Taxes and the Small Business Owner

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					Taxes and the Small
 Business Owner
        Kristen Hoiby
     Stakeholder Liaison
  Internal Revenue Service
The Tax Life of a Sole Proprietor

• Start with the familiar
   Form 1040, 1040A or 1040EZ
• In the future, Form 1040
• Other forms and schedules as needed
• Sch. C or C-EZ
• Sch. SE
• Form 4562
• Form 8829                             2
 Have Employees? There’s More

• Form 941, Employers Quarterly Federal
  Tax Return
• Form 940, Employers Annual Federal
  Unemployment Tax Return(FUTA)
• Form W-2, Wage and Tax Statement
• Form W-3, Transmittal of Wage and Tax
  Statement
• Form W-4, Employee’s Withholding
  Allowance Certificate
                                          3
What Personal Taxes Do You Pay?

• Income tax – from Sch. C to Form
  1040 gross receipts minus expenses
  equals net earnings
• Self-Employment Tax – from Sch. SE
  to Form 1040 based on net earnings
• Generally, that’s your total tax

                                  4
     How Do You Pay Them?
• The tax system is pay as you earn
  as employee, employer did withholding
• The self-employed have no employer,
  rather make estimated tax payments
• Payments are four times a year
   4/15, 6/15, 9/15 and 1/15 of following
     year
                                        5
    How Do You Pay Them?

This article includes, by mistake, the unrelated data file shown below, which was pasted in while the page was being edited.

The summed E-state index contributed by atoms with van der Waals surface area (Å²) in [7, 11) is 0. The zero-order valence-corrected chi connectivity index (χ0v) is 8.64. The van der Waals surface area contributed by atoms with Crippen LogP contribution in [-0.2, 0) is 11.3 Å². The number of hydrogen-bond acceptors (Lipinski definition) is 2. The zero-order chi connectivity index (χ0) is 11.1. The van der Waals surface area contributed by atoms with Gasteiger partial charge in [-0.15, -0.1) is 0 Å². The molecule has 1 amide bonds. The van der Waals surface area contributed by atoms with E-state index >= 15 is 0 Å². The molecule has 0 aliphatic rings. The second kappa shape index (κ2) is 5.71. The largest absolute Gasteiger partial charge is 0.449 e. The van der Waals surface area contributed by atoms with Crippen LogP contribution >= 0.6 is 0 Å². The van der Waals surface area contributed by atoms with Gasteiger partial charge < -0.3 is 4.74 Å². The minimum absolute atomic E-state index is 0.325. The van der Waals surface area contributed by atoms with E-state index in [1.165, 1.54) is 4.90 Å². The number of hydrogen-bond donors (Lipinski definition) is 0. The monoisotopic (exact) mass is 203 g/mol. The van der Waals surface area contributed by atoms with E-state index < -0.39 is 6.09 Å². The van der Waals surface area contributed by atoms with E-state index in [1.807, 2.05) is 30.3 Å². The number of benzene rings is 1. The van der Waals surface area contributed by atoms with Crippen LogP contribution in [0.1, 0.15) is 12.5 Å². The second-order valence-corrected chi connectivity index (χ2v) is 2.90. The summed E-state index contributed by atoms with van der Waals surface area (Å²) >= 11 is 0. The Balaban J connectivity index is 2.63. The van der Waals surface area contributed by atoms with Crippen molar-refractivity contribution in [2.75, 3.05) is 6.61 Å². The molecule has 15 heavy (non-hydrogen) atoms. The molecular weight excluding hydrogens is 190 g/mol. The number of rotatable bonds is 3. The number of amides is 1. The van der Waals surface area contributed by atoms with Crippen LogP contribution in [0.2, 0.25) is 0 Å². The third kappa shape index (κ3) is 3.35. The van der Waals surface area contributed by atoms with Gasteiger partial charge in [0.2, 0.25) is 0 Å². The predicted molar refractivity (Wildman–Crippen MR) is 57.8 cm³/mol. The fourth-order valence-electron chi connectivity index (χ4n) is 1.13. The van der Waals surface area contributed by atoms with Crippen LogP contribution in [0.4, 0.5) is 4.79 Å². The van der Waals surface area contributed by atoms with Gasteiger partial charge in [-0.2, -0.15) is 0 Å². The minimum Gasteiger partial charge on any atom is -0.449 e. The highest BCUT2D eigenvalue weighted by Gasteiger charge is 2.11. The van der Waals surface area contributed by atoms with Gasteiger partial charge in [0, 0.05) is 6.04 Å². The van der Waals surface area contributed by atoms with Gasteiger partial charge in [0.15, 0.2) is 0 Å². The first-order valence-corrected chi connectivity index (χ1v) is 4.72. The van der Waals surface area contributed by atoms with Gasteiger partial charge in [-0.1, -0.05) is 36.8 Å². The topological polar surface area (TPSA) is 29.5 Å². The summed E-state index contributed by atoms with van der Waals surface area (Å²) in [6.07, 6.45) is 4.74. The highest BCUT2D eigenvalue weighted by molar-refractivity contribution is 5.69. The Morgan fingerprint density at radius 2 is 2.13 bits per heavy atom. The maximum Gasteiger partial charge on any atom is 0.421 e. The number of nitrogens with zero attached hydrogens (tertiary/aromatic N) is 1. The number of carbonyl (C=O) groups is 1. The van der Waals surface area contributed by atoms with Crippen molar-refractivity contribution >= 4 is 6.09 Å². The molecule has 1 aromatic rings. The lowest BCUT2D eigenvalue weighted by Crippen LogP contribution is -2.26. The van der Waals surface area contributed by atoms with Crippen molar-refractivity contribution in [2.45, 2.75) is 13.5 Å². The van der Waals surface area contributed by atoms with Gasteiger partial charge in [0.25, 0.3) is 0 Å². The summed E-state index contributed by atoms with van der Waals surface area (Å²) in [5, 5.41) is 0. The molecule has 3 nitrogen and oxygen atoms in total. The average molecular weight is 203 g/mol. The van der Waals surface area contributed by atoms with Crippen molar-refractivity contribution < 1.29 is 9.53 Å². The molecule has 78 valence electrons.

continued
• Calculated using Form 1040ES
• Includes both income tax and self-
  employment tax
• Three options to send the money
   EFTPS, check, credit card


                                       6
  Keeping Track of It All
• Recordkeeping is vital!
• Pick a system and stick to it
• Computer based or paper - choose
  a system that works for you




                                     7
 The Value of Recordkeeping

• Monitors progress of business
     shows the past
     guides the future
• Backbone of financial statements
     income statement
     balance sheet
     cash flow                       8
 The Value of Recordkeeping
• Aid in obtaining financing/credit
• Aid in preparing tax returns
• Could even lower your accountant’s
  bill!



                                       9
      Recordkeeping Tips
• Business is business – keep
  separate accounts
• Keep only one checking account for
  your business
• Deposit all business income into
  your business account
• Create a paper trail by writing
  checks for all business expenses
                                   10
   More Recordkeeping Tips
• Keep supporting documents
   invoices/purchase orders
• Update records on a timely basis




                                     11
Q. How long do I keep records?
 A. As long as you need them!
  • Tax related records: 7 years
  • Property related records: as long as
    you own the property (if also tax
    related, 7 years more)
  • Keep them if someone else might
    want to see it

                                     12
 Protect Your Bottom Line –
No Penalties!
3 key elements to avoid penalties:
1. File on time
2. Pay on time
3. File accurate returns



                                     13
  File on Time/Pay on Time
• The law requires it
• It saves you money!
  Combined penalty is 5% a month or
  part of a month.
            4.5% is for filing late
            0.5% is for paying late
• Always file even if you can’t pay
                                      14
        File Accurate Returns
• e-File your returns
• Accuracy related penalty of 20% if
  tax understated due to negligence or
  substantial misstatement
• Accuracy also means taking advantage
  of all the deductions and credits you are